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Old Melodies ...

Beat, Garage,Psychedelic... and much more in one place.

Mike Berry - Complete Sixties Sessions Vol.2

Mike Berry - Complete Sixties Sessions Vol.2

1. On My Mind (01:42)
2. This Little Girl (02:01)
3. Lovesick (02:32)
4. Letters Of Love (01:48)
5. Who Will It Be (02:13)
6. Talk (02:12)
7. Two Lovers (02:32)
8. Don't Try To Stand In My Way (01:53)
9. That's All I Ever Want From You Baby (02:22)
10. She Didn't Care (02:22)
11. It Comes And Goes (02:13)
12. Gonna Fall In Love (02:06)
13. Warm Baby (02:20)
14. Just Thought I'd Phone (02:19)
15. Somebody Stole My Gal (02:43)
16. Raining In My Heart (02:49)
17. Eyes (01:58)
18. Can't You Hear My Heartbeat (01:59)
19. Alice (03:21)

Thanks a lot Okefenokee


The Boys - Complete Lps & Sgs

The Boys - Complete Lps & Sgs

The Boys - Complete Lps & Sgs

01 - Ole o Congaceiro

02 - Lonesome Guy

03 - Foot Stomp

04 - Lost Love

05 - No Reply

06 - Let Me Know

07 - She`s A Woman

08 - Ecstasy

09 - Zip A Dee Doo Dah

10 - My Old Car

11 - Long Tall Shorty

12 - Come Back To Me

13 - Baby muß das sein

14 - Let Me Know (german version)

15 - Come Back To Me (sg version)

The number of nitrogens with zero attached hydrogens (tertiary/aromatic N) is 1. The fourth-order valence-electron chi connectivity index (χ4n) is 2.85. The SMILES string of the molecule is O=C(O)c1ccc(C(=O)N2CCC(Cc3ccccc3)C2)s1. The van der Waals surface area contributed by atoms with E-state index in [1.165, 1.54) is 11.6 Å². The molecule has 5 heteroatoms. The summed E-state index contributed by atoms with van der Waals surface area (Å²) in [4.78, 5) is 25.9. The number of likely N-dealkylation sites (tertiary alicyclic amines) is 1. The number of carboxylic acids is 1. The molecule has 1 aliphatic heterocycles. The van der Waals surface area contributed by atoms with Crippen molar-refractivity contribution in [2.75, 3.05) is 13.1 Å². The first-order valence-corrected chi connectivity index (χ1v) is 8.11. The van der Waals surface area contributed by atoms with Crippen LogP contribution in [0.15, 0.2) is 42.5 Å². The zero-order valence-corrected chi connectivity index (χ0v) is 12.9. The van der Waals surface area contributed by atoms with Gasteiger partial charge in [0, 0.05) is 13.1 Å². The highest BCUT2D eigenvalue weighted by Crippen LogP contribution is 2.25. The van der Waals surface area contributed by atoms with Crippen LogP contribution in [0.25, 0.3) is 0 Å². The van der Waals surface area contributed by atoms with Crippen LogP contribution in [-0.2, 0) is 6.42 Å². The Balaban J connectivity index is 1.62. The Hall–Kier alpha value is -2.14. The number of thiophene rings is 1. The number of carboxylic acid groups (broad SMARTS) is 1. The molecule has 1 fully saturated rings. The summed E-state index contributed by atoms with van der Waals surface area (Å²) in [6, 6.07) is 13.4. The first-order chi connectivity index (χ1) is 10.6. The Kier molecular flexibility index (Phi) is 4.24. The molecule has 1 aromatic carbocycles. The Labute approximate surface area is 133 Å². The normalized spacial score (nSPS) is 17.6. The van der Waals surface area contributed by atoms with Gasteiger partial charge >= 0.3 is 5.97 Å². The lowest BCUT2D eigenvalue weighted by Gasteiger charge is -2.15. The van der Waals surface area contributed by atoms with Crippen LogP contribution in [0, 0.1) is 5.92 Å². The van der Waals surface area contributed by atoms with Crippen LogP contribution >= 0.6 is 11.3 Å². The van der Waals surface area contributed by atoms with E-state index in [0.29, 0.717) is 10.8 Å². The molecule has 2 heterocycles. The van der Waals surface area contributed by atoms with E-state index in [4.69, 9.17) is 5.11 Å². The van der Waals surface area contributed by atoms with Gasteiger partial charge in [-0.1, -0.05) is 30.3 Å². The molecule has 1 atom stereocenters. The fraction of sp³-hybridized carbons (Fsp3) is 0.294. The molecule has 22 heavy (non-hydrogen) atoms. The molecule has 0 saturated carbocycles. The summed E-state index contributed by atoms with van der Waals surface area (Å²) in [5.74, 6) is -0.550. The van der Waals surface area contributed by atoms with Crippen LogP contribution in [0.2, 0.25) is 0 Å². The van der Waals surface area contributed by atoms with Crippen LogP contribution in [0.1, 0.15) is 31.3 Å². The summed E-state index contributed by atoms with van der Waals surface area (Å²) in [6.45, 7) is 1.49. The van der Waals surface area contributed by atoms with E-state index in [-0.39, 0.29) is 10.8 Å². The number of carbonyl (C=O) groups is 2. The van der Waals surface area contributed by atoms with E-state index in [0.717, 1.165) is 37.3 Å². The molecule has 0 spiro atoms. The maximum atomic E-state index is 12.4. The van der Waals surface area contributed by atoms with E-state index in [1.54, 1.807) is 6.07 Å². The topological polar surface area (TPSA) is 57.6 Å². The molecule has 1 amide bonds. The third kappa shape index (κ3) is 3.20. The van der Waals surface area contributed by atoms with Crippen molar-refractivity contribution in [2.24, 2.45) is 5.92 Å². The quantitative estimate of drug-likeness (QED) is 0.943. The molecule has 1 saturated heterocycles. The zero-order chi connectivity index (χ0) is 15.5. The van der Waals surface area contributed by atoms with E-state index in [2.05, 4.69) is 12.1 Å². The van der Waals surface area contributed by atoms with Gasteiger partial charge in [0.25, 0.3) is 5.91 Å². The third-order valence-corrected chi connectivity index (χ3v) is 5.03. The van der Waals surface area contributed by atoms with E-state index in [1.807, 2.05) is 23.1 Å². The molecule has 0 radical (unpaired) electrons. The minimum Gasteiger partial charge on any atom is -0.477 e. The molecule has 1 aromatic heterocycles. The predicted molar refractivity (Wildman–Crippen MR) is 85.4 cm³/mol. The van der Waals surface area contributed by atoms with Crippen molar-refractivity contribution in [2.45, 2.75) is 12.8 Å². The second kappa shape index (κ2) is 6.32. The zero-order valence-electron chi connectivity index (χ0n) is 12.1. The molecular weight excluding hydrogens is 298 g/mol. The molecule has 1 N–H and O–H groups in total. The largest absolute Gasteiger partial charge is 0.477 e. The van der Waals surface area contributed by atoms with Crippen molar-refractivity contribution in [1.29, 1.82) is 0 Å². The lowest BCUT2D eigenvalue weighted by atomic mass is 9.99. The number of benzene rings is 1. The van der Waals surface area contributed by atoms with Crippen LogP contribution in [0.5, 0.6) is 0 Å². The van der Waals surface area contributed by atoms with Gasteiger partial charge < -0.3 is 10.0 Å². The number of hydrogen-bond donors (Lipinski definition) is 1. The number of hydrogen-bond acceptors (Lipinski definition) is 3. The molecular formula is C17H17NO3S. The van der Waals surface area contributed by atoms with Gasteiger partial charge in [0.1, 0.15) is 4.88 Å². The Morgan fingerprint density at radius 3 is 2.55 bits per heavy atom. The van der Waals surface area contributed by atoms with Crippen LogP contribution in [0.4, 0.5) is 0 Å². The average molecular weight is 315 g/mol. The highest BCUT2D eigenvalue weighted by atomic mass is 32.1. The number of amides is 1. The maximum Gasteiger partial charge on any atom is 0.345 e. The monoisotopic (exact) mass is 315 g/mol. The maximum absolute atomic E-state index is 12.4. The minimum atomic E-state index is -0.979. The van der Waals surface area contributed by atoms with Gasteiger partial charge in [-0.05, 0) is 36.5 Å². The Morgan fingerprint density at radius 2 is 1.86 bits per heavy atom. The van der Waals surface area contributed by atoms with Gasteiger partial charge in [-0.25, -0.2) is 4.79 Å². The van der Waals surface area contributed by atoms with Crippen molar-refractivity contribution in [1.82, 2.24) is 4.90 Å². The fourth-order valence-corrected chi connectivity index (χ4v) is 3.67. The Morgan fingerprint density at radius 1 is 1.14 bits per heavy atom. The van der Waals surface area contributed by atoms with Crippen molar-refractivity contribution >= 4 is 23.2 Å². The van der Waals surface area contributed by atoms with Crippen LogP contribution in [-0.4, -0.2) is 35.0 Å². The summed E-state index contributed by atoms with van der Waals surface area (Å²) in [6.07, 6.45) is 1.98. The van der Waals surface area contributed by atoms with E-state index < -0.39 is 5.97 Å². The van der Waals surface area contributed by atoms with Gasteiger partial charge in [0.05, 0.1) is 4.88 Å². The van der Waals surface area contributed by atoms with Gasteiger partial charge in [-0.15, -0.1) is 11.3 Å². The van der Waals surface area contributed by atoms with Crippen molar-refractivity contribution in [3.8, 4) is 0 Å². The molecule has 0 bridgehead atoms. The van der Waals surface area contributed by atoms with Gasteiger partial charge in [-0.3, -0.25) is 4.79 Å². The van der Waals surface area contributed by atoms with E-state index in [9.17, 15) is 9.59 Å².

16 - Rock`n Roll Music


Batdorf & Rodney - 2 in 1

John Batdorf and Mark Rodney were a soft rock duo of the early '70s who made three albums and reached the charts with two singles, "You Are a Song" and "Somewhere in the Night," in 1975, then split up, with Batdorf forming Silver in 1976.
John Batdorf & Mark Rodney were signed by Ahmet Ertugon at Arista Records, the same day as The Rolling Stones, in the next room.  Ahmet took a personal interest in the Batdorf & Rodney sound, and guided their career.  After the Batdorf & Rodney Days, John went on to write music scores for  T.V. and Film, including such shows as "Touched by an Angel."
John has had a music-writing partner (Michael McLean) that worked with him on his most current CD "Home Again."  John has worked with other artists, including James Lee Stanley, to collaborate on a CD of all-acoustic arrangements of Rolling Stones songs "All Wood & Stones"- which U.S.A. Today described as "Paint it Fresh!"  John tours around the U.S. as a solo act, with James Lee Stanley, and with Michael Melvoin.
Mark Rodney began his entertainment career with a recurring role on "The Andy Griffith Show."

Although they first met in high school in Hollywood, California, John and Mark got musically together in the mystical desert of Las Vegas, Nevada in September 1970.

John, originally from Dayton, Ohio was in a Cowsills type band called the "Loved Ones", featuring soap opera star Patty Weaver and her brothers. He was 15 at the time. They signed with Atlantic Records chairman Ahmet Ertugen and moved west, but the band went nowhere.

Mark, who grew up in Hollywood, California came from a famous musical family. As a teenager, he played in various blues bands and jammed with famous bands like the orginal Blues Image, Jimi Hendrix, and many rock stars in Hollywood clubs.